Wilkins, John, A discovery of a new world : or a discourse tending to prove, that 'tis probable there may be another Habitable World in the Moon ; with a discourse concerning the Probability of a Passage thither; unto which is added, a discourse concerning a New Planet, tending to prove, that 'tis probable our earth is one of the Planets

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That the Earth may be a Planet.
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          <p>
            <s xml:space="preserve">
              <pb o="146" file="0326" n="326" rhead="That the Earth may be a Planet."/>
            than a little Pebble ; </s>
            <s xml:space="preserve">but alſo when its Mo-
              <lb/>
            tion does proceed from ſome external A-
              <lb/>
            gent, as the Wind will drive a great Cloud,
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            or a heavy Ship, when it is not able to ſtir a
              <lb/>
            little Stone.</s>
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          </p>
          <div type="float" level="2" n="4">
            <note position="right" xlink:label="note-0325-01" xlink:href="note-0325-01a" xml:space="preserve">Roff.lit. ii
              <lb/>
            ſect. 1. c.1.</note>
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          <p>
            <s xml:space="preserve">2. </s>
            <s xml:space="preserve">As for the ſwiftneſs of this Motion,
              <lb/>
            the poſſibility of it may be illuſtrated by o-
              <lb/>
            ther Particulars in Nature : </s>
            <s xml:space="preserve">As,</s>
          </p>
          <p>
            <s xml:space="preserve">1. </s>
            <s xml:space="preserve">The ſound of a Cannon, in a little
              <lb/>
              <anchor type="note" xlink:label="note-0326-01a" xlink:href="note-0326-01"/>
            time, is carried for twenty miles diſtance.</s>
            <s xml:space="preserve"/>
          </p>
          <div type="float" level="2" n="5">
            <note position="left" xlink:label="note-0326-01" xlink:href="note-0326-01a" xml:space="preserve">Idem lib. 2
              <lb/>
            ſect. 1.c.5.</note>
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          <p>
            <s xml:space="preserve">2. </s>
            <s xml:space="preserve">Though a Star be ſcituate ſo remote-
              <lb/>
            ly from us; </s>
            <s xml:space="preserve">yet the Eye diſcerns it in a mo-
              <lb/>
            ment, which is not without ſome motion,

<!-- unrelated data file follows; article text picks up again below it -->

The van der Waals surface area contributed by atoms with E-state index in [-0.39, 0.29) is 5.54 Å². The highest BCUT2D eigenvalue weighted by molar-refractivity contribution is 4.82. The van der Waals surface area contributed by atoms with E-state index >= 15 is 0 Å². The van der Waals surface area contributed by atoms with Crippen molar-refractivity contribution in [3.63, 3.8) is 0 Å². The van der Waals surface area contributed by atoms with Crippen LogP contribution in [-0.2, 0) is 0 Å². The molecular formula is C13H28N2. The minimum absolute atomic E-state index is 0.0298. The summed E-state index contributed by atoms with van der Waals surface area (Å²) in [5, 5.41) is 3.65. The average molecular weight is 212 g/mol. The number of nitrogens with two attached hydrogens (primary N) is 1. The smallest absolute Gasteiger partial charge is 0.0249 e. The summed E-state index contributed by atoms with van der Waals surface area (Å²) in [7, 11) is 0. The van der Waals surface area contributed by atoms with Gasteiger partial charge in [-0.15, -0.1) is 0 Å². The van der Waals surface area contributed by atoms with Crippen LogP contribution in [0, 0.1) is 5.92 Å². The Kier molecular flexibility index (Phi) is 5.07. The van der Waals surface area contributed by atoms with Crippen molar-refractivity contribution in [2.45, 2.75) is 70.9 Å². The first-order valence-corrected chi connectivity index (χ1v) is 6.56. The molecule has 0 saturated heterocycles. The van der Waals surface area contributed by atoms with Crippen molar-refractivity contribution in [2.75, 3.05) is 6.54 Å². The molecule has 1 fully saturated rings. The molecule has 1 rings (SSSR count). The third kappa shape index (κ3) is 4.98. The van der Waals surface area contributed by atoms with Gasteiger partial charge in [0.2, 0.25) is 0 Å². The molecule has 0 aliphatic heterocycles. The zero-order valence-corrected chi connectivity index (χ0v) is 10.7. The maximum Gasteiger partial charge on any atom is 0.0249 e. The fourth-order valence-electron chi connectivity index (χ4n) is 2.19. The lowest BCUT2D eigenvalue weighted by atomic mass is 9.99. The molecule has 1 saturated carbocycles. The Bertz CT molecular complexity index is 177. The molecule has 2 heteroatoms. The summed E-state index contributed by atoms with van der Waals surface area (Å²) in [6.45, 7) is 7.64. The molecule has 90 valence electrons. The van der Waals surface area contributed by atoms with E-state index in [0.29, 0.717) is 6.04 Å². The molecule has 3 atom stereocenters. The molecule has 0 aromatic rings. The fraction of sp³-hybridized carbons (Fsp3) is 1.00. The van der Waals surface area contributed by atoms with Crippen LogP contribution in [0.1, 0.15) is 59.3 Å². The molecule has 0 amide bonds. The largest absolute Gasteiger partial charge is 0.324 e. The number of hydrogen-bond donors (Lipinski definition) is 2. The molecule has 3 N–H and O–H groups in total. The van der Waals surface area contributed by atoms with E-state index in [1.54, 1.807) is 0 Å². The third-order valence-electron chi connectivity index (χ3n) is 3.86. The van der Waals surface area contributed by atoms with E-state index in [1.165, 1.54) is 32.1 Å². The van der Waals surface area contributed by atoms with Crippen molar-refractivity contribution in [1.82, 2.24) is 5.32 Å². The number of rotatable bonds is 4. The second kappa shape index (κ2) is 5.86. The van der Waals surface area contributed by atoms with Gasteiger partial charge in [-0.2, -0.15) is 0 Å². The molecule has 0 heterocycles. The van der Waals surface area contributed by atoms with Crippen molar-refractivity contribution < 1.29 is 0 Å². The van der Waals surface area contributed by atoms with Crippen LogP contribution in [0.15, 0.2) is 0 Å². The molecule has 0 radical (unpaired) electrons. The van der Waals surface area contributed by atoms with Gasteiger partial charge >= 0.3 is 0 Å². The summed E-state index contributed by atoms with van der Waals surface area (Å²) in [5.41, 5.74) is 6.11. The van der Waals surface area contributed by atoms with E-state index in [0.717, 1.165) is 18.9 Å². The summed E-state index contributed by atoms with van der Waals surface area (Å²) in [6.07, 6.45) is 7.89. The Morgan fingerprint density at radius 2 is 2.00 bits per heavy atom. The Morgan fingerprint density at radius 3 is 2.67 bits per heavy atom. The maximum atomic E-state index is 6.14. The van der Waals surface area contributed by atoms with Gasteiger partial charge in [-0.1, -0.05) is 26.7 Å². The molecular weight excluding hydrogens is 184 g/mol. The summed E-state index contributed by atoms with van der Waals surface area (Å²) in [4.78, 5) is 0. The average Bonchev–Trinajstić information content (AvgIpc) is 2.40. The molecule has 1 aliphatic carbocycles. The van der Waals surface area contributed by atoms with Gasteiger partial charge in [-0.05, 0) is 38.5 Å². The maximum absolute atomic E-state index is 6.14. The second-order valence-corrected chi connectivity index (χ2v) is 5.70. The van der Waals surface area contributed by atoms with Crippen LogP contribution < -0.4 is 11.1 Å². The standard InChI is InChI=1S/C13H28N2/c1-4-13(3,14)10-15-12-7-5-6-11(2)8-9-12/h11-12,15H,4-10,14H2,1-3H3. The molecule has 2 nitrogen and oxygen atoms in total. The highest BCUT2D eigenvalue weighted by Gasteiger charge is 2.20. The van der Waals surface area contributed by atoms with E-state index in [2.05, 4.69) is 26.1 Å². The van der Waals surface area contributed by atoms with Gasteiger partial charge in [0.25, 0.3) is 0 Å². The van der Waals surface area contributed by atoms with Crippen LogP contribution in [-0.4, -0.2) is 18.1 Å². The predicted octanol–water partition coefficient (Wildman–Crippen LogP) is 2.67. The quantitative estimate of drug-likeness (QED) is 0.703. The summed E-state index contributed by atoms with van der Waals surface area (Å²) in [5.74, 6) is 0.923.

<lb/>
            either of the Species of the Star, or the
              <lb/>
            Rays of the Eye. </s>
            <s xml:space="preserve">Thus alſo the Light does
              <lb/>
              <anchor type="note" xlink:label="note-0326-02a" xlink:href="note-0326-02"/>
            in an inſtant paſs from one ſide of the Hea-
              <lb/>
            ven to another.</s>
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          </p>
          <div type="float" level="2" n="6">
            <note position="left" xlink:label="note-0326-02" xlink:href="note-0326-02a" xml:space="preserve">Idem lib. 1
              <lb/>
            ſect. 1.c.2.</note>
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          <p>
            <s xml:space="preserve">3. </s>
            <s xml:space="preserve">If the force of Powder be able to car-
              <lb/>
            ry a Bullet with ſo great a ſwiftneſs, we need
              <lb/>
            not doubt then, but that the Heavens are
              <lb/>
            capable of ſuch a celerity, as is uſually at-
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            tributed unto them.</s>
            <s xml:space="preserve"/>
          </p>
          <p>
            <s xml:space="preserve">Unto theſe it may be anſwered:</s>
            <s xml:space="preserve"/>
          </p>
          <p>
            <s xml:space="preserve">1. </s>
            <s xml:space="preserve">Where they ſay that the Heavenly Bo-
              <lb/>
            dies are without all gravity; </s>
            <s xml:space="preserve">we grant it, in
              <lb/>
            the ſame ſenſe as our Earth alſo, being con-
              <lb/>
            ſidered as whole, and in its proper place,
              <lb/>
            may be denied to be heavy : </s>
            <s xml:space="preserve">ſince this Qua-
              <lb/>
            lity, in the exacteſt ſenſe, can only be aſcri-
              <lb/>
            bed unto ſuch parts as are ſevered from the
              <lb/>
            whole to which they belong. </s>
            <s xml:space="preserve">But how-
              <lb/>
            ever, ſince the Heavens, or Stars, are of a
              <lb/>
            material Subſtance, ’tis impoſſible but there
              <lb/>
            ſhould be in them ſome ineptitude to Moti-</s>
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